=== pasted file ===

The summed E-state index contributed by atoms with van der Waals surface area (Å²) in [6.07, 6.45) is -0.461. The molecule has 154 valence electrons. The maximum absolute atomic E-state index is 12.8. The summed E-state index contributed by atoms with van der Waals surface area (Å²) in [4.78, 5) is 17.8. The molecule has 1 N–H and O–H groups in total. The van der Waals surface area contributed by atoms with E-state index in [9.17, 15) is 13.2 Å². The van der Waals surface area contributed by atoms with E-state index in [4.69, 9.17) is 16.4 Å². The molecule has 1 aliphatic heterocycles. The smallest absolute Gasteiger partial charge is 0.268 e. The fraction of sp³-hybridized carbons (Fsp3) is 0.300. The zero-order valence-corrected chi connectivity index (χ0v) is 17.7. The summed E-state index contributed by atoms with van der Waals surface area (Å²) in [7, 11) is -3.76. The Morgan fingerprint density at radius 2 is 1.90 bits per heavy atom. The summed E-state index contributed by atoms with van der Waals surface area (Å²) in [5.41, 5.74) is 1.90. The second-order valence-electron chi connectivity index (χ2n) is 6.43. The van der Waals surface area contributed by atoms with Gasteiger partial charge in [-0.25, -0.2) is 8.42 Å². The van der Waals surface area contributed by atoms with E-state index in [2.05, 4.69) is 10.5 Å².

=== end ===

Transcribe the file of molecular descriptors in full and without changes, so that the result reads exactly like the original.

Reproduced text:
The summed E-state index contributed by atoms with van der Waals surface area (Å²) in [6.07, 6.45) is -0.461. The molecule has 154 valence electrons. The maximum absolute atomic E-state index is 12.8. The summed E-state index contributed by atoms with van der Waals surface area (Å²) in [4.78, 5) is 17.8. The molecule has 1 N–H and O–H groups in total. The van der Waals surface area contributed by atoms with E-state index in [9.17, 15) is 13.2 Å². The van der Waals surface area contributed by atoms with E-state index in [4.69, 9.17) is 16.4 Å². The molecule has 1 aliphatic heterocycles. The smallest absolute Gasteiger partial charge is 0.268 e. The fraction of sp³-hybridized carbons (Fsp3) is 0.300. The zero-order valence-corrected chi connectivity index (χ0v) is 17.7. The summed E-state index contributed by atoms with van der Waals surface area (Å²) in [7, 11) is -3.76. The Morgan fingerprint density at radius 2 is 1.90 bits per heavy atom. The summed E-state index contributed by atoms with van der Waals surface area (Å²) in [5.41, 5.74) is 1.90. The second-order valence-electron chi connectivity index (χ2n) is 6.43. The van der Waals surface area contributed by atoms with Gasteiger partial charge in [-0.25, -0.2) is 8.42 Å². The van der Waals surface area contributed by atoms with E-state index in [2.05, 4.69) is 10.5 Å².